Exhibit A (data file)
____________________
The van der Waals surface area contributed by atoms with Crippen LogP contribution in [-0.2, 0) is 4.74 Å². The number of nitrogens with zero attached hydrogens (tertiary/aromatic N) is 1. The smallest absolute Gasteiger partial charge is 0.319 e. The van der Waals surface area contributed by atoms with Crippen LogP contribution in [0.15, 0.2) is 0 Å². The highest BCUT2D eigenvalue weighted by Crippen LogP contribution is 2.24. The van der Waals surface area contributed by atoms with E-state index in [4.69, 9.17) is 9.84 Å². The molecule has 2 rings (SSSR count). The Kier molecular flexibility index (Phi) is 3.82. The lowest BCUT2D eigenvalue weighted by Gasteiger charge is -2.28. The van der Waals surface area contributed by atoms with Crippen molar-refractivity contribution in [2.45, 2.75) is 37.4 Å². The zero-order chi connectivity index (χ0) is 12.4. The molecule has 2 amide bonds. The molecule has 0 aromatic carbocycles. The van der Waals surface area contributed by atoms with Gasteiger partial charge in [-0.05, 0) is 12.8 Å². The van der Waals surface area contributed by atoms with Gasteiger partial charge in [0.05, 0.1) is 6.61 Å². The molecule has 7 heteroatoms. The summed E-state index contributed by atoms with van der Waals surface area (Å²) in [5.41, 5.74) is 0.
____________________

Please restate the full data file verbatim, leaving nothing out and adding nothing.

The van der Waals surface area contributed by atoms with Crippen LogP contribution in [-0.2, 0) is 4.74 Å². The number of nitrogens with zero attached hydrogens (tertiary/aromatic N) is 1. The smallest absolute Gasteiger partial charge is 0.319 e. The van der Waals surface area contributed by atoms with Crippen LogP contribution in [0.15, 0.2) is 0 Å². The highest BCUT2D eigenvalue weighted by Crippen LogP contribution is 2.24. The van der Waals surface area contributed by atoms with E-state index in [4.69, 9.17) is 9.84 Å². The molecule has 2 rings (SSSR count). The Kier molecular flexibility index (Phi) is 3.82. The lowest BCUT2D eigenvalue weighted by Gasteiger charge is -2.28. The van der Waals surface area contributed by atoms with Crippen molar-refractivity contribution in [2.45, 2.75) is 37.4 Å². The zero-order chi connectivity index (χ0) is 12.4. The molecule has 2 amide bonds. The molecule has 0 aromatic carbocycles. The van der Waals surface area contributed by atoms with Gasteiger partial charge in [-0.05, 0) is 12.8 Å². The van der Waals surface area contributed by atoms with Gasteiger partial charge in [0.05, 0.1) is 6.61 Å². The molecule has 7 heteroatoms. The summed E-state index contributed by atoms with van der Waals surface area (Å²) in [5.41, 5.74) is 0.